Mexican MNC’s penetration of the international markets using M&A was not new. Case studies on these investment strategies show that they were already being used before the financial crisis (Dutrenit et al., 2003; Jasso and Torres, 2005; Torres, 2006; Jasso and Ortega, 2007). The difference is that from 2008, most of the acquisitions took place in developed economies. The international financial crisis presented the opportunity to multiply acquisitions.

Nineteen Mexican MNC’s acquired companies in the US between 2008 and 2018 for a total of US$22 699 billion.13 The highest proportion of M&A’s took place in traditional sectors such as food and beverage with 38%, followed by non-metallic minerals with 14%. These tend to be large, vertically integrated companies that produce a relatively high proportion of their own technology (Pavitt, 1984). Their expansion, therefore, had the primary aim of new market penetration, by taking advantage of acquisition opportunities. In contrast, approximately 35% of all M&As met the need of finding specific assets to increase technological and competitive capacities. These include the chemical and plastic sectors (14%), transport (9%), communication (7%), finance (3%) and automobile (1%) (see Figure 1).

Notes: financial total US$22 698.8 million; others= construction, information services and software and IT. Source: compiled by author based on: 2018 annual reports from companies listed in the Mexican Stock Exchange; 2008-2017: Basave Jorge and Maria Teresa Gutierrez-Haces, Annual Survey of Mexican Multinationals, several years; Emerging Markets Global Players Project, University of Columbia

Figure 1 The main mergers and acquisitions in the United States by sector of economic activity, 2008-2018 (percentage) 

Thus, the financial crisis that began in 2008 and the acquisition strategy followed by the Mexican MNC’s were the fundamental resources for accelerating the penetration of Mexican capital into the US (see Figure 2).

Source: Tables 1 and 2.

Figure 2 Mexican FDI (stock) and assets in the US. Years selected 1988-2018 


Key aspects of a company’s decision-making process in selecting the country or region to locate their subsidiaries are the advantages that the host country offers. In parallel to this decision, the precise location of the company in the new area must be selected, a decision that involves what is known as the placement advantage, which corresponds to location advantages. This considers, among other variables, proximity to specific non-affiliate companies, such as suppliers, competitors, or important clients and/or a potentially significant market (Narula and Santangelo, 2012, pp. 6 and 10).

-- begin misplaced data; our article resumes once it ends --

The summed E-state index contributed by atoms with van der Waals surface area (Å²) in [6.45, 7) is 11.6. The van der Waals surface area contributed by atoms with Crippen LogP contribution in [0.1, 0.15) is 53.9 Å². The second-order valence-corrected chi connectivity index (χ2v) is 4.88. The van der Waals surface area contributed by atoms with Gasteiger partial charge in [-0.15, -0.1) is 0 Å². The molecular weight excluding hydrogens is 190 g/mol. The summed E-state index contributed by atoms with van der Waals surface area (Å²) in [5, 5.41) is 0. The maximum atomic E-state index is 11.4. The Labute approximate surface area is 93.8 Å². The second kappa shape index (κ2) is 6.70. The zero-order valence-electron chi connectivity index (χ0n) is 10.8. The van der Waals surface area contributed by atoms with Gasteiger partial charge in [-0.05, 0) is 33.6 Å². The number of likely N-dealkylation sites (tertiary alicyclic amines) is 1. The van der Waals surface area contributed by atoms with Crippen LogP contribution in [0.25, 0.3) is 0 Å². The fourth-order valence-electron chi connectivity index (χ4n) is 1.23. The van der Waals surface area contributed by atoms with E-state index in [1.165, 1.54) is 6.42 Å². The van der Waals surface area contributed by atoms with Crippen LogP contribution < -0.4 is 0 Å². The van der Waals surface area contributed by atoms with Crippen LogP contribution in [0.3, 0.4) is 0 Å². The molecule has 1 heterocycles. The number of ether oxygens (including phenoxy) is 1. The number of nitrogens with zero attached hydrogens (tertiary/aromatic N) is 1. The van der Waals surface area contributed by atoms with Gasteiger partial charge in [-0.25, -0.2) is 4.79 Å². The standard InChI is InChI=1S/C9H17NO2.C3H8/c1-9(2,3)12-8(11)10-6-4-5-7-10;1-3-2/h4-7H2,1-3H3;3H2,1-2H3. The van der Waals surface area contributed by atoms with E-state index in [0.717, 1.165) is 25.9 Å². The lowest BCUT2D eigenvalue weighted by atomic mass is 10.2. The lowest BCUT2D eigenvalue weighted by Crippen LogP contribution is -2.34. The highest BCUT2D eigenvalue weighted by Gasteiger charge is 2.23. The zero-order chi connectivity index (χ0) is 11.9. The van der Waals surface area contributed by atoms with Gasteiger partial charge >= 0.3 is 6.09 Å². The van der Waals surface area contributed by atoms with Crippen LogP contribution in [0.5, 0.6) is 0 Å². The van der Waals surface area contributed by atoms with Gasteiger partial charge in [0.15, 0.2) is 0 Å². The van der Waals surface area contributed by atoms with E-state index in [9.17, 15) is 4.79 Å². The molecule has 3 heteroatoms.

The location of MNC’s from developed and emerging economies (“newly industrialized) in the US, follows certain general patterns that have been studied recently (Setzler and Tintelot, 2019, pp. 12-14). The majority of Asian MNC’s are located on the west coast, Canadians on the northern border and Europeans on the east coast. The main reason behind these choices are less distance and ease of connection with their parent companies, which relates to transport costs. For new arrivals, another factor to consider is how advantageous it is to be near clusters of businesses from the same country.

Mexican construction subsidiaries have chosen locations based on proximity to their parent companies. Companies belonging to other industrial sectors must take other factors into account. Food and food service industries, as well as the financial services sector chose their locations based on the large Mexican (and Latino) consumer population, that live in certain states of the US. Car part subsidiaries are located close to US assembly plants, as they belong to their extensive production chains.

In 2018, there were 2647 subsidiaries belonging to the 28 MNC’s of the sample studied. Of these, 772 were industrial plants and 1875 service and commercial units.14 The construction and food and beverage sectors stand out in the first, and in the second the financial service sector (see Table 4).